It has now been found that impact resistant components for impact resistant polymethacrylate can be prepared by emulsion polymerization in a continuous method which meets technical demands in a particularly satisfactory way if a first reactor is loaded with a seed latex and an initiator, and a monomer component containing monomers which are considered "soft" from the point of view of their overall effect is added thereto together with an emulsifier. After a degree of polymerization from 80 to 95 percent (calculated on the added monomer component) is attained, the reaction mixture ("rubbery phase") is transferred to a second reactor. Without the further addition of emulsifiers during the remaining course of the method, then one or more acrylate- and/or methacrylate monomers is added as a harder shell-phase component. The polymers or copolymers of these monomers have a T.sub.λmax of at least 45° C. The monomers are polymerized with the further addition of an initiator and the dispersion so obtained is worked up in a manner known in the art.

The seed latex is not particularly critical from the point of view of its polymeric composition. It can advantageously comprise a polymer which is prepared by the polymerization or copolymerization of alkyl acrylates or alkyl methacrylates having 1 to 4 carbon atoms in the alkyl portion, optionally with 0 to 30 percent of a further different copolymerizable monomer, by weight of the total monomers. Advantageously, one of the conventional crosslinking agents, for example an acrylic compound having at least two reactive vinyl double bonds, is used. Among these are, for example, 1,4-butane-diol dimethacrylate, ethylene dimethacrylate, glycol dimethacrylate, triglycol dimethacrylate, trimethylol propane trimethacrylate, or allyl compounds such as allyl methacrylate or allyl cyanurate.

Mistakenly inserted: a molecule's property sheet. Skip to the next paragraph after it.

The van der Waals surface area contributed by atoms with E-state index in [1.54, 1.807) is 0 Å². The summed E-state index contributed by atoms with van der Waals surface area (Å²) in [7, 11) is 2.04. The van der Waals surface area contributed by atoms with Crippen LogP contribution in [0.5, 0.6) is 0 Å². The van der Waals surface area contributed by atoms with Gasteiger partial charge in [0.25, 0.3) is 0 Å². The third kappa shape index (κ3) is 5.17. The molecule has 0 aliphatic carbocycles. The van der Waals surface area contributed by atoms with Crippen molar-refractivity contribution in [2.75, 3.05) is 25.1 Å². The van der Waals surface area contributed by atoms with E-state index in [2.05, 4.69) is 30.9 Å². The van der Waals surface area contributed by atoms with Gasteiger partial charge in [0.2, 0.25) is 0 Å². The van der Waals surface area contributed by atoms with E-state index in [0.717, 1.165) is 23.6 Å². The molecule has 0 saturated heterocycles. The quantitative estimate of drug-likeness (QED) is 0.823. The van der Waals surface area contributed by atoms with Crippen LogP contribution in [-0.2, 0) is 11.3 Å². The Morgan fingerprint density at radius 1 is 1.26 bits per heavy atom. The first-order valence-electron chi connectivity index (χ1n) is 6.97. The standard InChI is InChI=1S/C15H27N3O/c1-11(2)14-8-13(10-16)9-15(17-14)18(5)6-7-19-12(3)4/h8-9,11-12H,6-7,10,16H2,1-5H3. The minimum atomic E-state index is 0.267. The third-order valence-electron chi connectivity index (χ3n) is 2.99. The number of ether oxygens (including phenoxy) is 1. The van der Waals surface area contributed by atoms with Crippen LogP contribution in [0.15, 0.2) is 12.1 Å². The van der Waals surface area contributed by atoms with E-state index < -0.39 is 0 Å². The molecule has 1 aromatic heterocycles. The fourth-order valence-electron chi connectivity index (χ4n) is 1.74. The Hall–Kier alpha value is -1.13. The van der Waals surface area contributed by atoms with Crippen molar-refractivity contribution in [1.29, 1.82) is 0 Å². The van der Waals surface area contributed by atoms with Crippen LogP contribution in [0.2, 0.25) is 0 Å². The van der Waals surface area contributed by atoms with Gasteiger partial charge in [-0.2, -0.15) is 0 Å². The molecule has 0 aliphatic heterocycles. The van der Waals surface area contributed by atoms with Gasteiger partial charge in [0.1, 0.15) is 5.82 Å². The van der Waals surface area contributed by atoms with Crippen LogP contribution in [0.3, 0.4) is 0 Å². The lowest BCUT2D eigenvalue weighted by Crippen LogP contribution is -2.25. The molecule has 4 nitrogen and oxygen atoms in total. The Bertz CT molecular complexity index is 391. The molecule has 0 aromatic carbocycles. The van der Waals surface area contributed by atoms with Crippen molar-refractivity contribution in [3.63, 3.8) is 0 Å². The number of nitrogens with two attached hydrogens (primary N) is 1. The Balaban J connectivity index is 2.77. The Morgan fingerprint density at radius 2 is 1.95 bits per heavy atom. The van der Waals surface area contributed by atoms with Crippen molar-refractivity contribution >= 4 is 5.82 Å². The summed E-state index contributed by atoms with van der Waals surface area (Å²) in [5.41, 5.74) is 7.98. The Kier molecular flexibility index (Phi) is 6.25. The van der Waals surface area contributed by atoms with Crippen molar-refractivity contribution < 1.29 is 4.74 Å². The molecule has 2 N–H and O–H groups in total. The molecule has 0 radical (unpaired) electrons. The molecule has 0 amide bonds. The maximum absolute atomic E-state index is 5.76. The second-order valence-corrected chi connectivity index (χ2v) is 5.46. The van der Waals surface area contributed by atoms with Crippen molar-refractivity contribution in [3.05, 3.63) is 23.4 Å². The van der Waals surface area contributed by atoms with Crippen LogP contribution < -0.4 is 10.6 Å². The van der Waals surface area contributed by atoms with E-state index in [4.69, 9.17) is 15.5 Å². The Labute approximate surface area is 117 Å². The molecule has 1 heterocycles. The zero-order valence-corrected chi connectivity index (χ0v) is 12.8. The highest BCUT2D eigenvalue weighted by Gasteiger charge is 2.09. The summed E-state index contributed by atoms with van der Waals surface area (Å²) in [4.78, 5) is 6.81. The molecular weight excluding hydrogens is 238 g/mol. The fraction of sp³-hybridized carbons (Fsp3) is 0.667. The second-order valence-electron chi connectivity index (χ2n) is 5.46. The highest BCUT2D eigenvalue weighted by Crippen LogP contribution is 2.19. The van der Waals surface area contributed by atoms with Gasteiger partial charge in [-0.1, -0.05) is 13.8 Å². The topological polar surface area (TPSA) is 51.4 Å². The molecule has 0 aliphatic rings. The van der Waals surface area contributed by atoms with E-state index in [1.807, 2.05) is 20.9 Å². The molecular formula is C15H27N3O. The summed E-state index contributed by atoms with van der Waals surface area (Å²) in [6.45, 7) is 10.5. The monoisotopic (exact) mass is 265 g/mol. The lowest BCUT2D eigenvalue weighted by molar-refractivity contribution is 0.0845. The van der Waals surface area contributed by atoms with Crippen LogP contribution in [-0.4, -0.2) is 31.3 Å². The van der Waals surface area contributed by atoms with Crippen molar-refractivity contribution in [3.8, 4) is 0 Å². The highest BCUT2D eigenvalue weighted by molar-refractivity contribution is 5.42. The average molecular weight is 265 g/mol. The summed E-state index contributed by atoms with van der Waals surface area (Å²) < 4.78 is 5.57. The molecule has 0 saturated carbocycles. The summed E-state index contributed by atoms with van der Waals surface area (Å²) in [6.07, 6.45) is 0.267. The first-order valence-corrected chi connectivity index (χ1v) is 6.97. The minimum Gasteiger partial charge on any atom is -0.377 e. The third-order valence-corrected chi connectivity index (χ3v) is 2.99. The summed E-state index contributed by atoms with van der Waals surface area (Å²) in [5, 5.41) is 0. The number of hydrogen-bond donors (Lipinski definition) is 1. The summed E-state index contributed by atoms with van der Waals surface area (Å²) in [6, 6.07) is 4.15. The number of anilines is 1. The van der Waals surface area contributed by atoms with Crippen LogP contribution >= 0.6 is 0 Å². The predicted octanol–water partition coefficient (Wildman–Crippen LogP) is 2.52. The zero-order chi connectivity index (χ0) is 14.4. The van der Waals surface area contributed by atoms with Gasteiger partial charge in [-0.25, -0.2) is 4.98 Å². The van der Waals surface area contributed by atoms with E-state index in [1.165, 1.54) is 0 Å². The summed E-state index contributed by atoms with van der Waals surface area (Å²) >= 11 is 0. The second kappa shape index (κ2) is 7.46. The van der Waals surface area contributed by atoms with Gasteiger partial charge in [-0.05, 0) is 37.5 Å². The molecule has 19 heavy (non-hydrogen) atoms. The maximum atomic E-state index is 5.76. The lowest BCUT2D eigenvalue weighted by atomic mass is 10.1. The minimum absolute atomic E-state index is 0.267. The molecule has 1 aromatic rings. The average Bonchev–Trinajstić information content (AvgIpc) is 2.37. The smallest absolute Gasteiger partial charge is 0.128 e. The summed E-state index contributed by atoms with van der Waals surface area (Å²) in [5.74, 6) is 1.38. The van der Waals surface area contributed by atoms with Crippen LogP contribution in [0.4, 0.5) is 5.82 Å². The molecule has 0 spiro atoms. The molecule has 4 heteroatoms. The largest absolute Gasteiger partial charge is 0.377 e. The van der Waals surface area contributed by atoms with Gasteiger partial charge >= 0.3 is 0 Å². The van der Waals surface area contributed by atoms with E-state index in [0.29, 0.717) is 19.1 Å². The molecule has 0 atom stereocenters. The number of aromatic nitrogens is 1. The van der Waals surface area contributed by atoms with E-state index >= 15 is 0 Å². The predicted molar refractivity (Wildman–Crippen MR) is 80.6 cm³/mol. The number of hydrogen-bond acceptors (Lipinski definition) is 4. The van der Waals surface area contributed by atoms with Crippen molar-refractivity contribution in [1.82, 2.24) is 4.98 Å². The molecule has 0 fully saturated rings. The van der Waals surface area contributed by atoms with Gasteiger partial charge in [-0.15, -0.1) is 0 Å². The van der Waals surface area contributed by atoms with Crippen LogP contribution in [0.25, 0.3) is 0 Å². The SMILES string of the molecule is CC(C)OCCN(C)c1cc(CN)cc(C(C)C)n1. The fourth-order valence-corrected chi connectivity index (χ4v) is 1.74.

As a rule, the polymer of the seed latex has a T.sub.λmax greater than 45° C. (T.sub.λmax is to be determined according to DIN 53 445).

Taking into consideration the optical qualities of the impact resistant resins which are striven for in a majority of cases, attention must be paid to matching the refractive indices of the individual polymer components.

Advantageously, the average particle size in the seed latex is less than 5 nanometers.

According to a preferred embodiment, the seed latex may be a polymer of methyl methacrylate comprising from 0.5 to 5 percent, and especially about 1 percent, of a crosslinking agent such as 1,4-butanediol dimethacrylate, the percentage being based on the total weight of the monomers. A value of about 5 percent by weight is valid as a guide value for the amount of monomer to be used in the aqueous polymerization batch for the seed latex.